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Bonnie Damon
Jeanne Woodward


More Householders Than Ever Own Their Homes According to Census 2000

A ratio of 2-in-3 U.S. householders (69.8 million or 66.2 percent) owned their homes last year, according to new analysis of Census 2000 data released today by the Commerce Department's Census Bureau.

The analysis showed a total of 115.9 million housing units in the United States in 2000, an increase of 13.6 million units or 13.3 percent since 1990. During the same period, the increase in owner-occupied homes - 10.8 million, or 18.3 percent - far outpaced the rise in renter-occupied units - 2.7 million, or 8.3 percent. Rental units totaled 35.7 million.

One in a series of Census 2000 briefs, the analysis, titled Housing Characteristics: 2000, shows that the South (17.5 percent) and the West (16.7 percent) regions experienced higher rates of housing growth than the Midwest (10.1 percent) and Northeast (6.6 percent).


Historical perspective

  • Between 1890 and 1940, less than half of U.S. households owned their homes.
  • The Great Depression drove ownership rates to their lowest level of the century in 1940 (43.6 percent).
  • Since the 1950 census, when homeowners represented 55 percent of all householders, the rate of homeownership has increased steadily.
  • By 1960, because of the post-World War II economic boom, favorable tax laws and easier mortgage financing, homeownership topped 60 percent.

Homeowners across the nation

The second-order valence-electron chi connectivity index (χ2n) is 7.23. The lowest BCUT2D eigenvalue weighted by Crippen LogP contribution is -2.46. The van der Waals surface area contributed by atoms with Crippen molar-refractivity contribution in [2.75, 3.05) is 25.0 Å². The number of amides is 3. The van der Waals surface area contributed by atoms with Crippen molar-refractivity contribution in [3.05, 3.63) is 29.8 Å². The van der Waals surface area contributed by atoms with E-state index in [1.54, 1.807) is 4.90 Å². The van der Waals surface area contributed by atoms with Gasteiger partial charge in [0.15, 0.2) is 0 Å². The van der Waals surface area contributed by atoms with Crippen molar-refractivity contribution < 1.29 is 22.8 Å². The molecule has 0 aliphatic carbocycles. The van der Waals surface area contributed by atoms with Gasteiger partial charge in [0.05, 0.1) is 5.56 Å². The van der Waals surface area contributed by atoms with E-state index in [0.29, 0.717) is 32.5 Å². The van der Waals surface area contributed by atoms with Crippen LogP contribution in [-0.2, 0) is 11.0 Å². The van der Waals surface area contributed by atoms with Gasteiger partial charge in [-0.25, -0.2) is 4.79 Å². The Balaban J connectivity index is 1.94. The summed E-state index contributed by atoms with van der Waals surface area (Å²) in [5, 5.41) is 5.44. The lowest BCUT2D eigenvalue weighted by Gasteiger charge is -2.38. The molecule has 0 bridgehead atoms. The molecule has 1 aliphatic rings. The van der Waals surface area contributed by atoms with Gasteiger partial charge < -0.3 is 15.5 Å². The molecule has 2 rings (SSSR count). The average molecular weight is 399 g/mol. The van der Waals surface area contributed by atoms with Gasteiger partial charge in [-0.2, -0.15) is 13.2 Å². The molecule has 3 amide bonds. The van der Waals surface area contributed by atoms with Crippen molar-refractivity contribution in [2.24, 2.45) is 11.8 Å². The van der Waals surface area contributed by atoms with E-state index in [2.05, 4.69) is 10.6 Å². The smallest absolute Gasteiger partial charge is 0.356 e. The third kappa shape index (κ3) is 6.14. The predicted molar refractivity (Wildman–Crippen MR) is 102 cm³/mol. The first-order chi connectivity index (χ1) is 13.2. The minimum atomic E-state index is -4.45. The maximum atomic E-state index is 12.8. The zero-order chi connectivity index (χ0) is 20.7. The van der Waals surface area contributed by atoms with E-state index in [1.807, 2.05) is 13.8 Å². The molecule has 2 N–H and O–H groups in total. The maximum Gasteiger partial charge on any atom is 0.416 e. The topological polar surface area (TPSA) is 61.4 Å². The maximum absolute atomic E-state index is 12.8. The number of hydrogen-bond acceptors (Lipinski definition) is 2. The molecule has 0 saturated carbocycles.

• The majority of householders in each of the four census regions owned their homes: Midwest, 70.2 percent; South, 68.4 percent; Northeast, 62.4; and West, 61.5 percent.
  • Florida's metropolitan areas led in ownership rates among metro areas.
  • West Virginia led all states in homeownership, with about 3 out of 4 householders owning their homes in the Mountaineer state.

Renters across the nation

  • Approximately one third of the 35.7 million renter-occupied units were located in the South and nearly a quarter in the West. The rest were about evenly distributed between the Northeast and the Midwest.
  • Although renters outnumbered owners in the District of Columbia, the rental inventory decreased 3.5 percent from 1990 to 2000.
  • In the nation's four largest cities, most householders were renters (New York, 70 percent; Los Angeles, 61 percent; Chicago, 56 percent; and Houston, 54 percent).

Homeowners by age and marital status

  • Approximately 4 out of 5 married-couple families owned their homes in 2000. Empty nesters and other married couples without children under 18 were more likely (84.8 percent) than married couples with children (76.9 percent) to own their homes.
  • More than half (55.4 percent) of families maintained by men without spouses present were homeowners, compared with about half (49.6 percent) of families maintained by women without spouses.
  • Women who lived alone were more likely than lone male householders to be owners, (56 percent versus 47 percent.)
  • Homeownership was related to the age of the householders. Only about 18 percent of young householders under 25 were homeowners, but the percentage climbed to 81 percent for householders 65 to 74 years old.
Source: U.S. Census Bureau | Public Information Office | | Last Revised: September 09, 2014